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Explained: Why The British Pound Hit A Record Low Against The Dollar

The sterling pound fell to a record low against the dollar on Monday, dropping to as low as $1.0327 during morning trade before recouping the $1.05 level.

What Happened: Investors and traders were spooked as Britain's new Chancellor of the Exchequer Kwasi Kwarteng announced the biggest package of tax cuts in 50 years last week in what has been dubbed the "mini-budget". 

Kwarteng said there is a need for a major change of direction to boost economic growth. He cut income tax and stamp duty on home purchases and did away with a planned hike in business taxes.

What seemed to have hurt the pound is Kwarteng's vow to cut more taxes.

Also Read: What Historic UK Tax Cuts Mean For The Markets: 'Material Increase In Risks'

Kwarteng announced a reduction to the top rate of income tax from 45% to 40%, which means the UK will have a single higher rate from April.

"We've only been here 19 days. I want to see, over the next year, people retain more of their income, because I believe that it's the British people that are going to drive this economy," Kwarteng said, according to Bloomberg.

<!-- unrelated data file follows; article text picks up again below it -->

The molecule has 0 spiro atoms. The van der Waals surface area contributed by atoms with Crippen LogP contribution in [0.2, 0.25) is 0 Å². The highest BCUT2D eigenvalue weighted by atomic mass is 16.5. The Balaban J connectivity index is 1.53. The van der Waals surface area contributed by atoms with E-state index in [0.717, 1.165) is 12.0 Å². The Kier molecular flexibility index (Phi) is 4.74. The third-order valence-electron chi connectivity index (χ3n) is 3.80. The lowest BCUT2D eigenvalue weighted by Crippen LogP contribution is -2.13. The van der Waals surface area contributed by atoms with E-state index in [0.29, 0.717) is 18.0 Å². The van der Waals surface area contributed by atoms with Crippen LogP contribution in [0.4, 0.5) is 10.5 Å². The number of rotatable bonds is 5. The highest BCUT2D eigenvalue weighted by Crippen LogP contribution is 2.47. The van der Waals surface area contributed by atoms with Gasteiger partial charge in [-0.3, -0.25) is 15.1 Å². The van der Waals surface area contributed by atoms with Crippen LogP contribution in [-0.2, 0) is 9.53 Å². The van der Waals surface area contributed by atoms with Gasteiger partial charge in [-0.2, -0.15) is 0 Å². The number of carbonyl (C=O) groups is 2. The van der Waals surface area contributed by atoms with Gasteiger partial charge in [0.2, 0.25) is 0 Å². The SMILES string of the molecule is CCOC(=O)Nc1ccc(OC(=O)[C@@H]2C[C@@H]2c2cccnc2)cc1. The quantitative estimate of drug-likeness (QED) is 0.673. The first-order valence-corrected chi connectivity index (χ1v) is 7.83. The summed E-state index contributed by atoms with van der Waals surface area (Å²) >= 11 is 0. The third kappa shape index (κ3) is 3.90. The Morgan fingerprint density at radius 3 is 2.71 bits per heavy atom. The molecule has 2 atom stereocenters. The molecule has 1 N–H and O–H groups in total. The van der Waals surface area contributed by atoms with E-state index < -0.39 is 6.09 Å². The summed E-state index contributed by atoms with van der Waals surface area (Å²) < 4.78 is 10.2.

Why It Matters: Taxes are a major source of fiscal income. Indeed, a reduction in taxes is important to push growth, but traders and investors seem to be unconvinced by the new policies, mainly for two reasons.

Firstly, such a drastic tax cut could likely lead to a wide fiscal deficit. And there's a double whammy here. With asset prices falling, yields on U.K. bonds or gilts are also rising, which means the government will have to shell out a higher interest rate to borrow funds from the market to plug the potential deficit.

The Crash: The bulk of the pound's crash came in about 20 minutes on Monday, reported Bloomberg, noting that it was the biggest intra-day since March 2020. Option markets indicate that the odds of the pound falling to parity with the dollar this year have risen to 63%, the report said.

Expert Take: "Considering the relatively low FX Reserves and ghost of the past (Black Wednesday), BoE may be reluctant to intervene in FX markets. It would be a desperate move and would embolden speculators further. An out-of-policy rate hike is more likely," IFA Global Research said in a note.


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